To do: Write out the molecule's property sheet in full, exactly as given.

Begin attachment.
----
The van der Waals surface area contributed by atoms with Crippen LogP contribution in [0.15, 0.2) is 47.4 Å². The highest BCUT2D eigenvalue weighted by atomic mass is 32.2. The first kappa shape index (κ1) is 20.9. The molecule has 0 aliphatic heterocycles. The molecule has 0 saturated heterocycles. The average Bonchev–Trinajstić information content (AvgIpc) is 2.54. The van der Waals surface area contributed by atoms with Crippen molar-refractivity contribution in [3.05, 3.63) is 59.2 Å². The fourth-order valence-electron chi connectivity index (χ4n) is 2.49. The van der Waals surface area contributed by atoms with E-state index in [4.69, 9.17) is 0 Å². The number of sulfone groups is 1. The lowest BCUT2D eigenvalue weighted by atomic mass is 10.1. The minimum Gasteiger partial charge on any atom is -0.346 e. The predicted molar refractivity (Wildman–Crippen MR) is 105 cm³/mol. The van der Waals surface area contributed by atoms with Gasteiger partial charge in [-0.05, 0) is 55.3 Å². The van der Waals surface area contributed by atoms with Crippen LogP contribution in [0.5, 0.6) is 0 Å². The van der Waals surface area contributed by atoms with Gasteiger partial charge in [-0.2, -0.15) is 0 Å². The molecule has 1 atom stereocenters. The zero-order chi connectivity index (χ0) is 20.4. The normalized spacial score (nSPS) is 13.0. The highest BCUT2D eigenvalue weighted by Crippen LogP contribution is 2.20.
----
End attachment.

The van der Waals surface area contributed by atoms with Crippen LogP contribution in [0.15, 0.2) is 47.4 Å². The highest BCUT2D eigenvalue weighted by atomic mass is 32.2. The first kappa shape index (κ1) is 20.9. The molecule has 0 aliphatic heterocycles. The molecule has 0 saturated heterocycles. The average Bonchev–Trinajstić information content (AvgIpc) is 2.54. The van der Waals surface area contributed by atoms with Crippen molar-refractivity contribution in [3.05, 3.63) is 59.2 Å². The fourth-order valence-electron chi connectivity index (χ4n) is 2.49. The van der Waals surface area contributed by atoms with E-state index in [4.69, 9.17) is 0 Å². The number of sulfone groups is 1. The lowest BCUT2D eigenvalue weighted by atomic mass is 10.1. The minimum Gasteiger partial charge on any atom is -0.346 e. The predicted molar refractivity (Wildman–Crippen MR) is 105 cm³/mol. The van der Waals surface area contributed by atoms with Gasteiger partial charge in [-0.05, 0) is 55.3 Å². The van der Waals surface area contributed by atoms with Crippen LogP contribution in [0.5, 0.6) is 0 Å². The van der Waals surface area contributed by atoms with Gasteiger partial charge in [-0.2, -0.15) is 0 Å². The molecule has 1 atom stereocenters. The zero-order chi connectivity index (χ0) is 20.4. The normalized spacial score (nSPS) is 13.0. The highest BCUT2D eigenvalue weighted by Crippen LogP contribution is 2.20.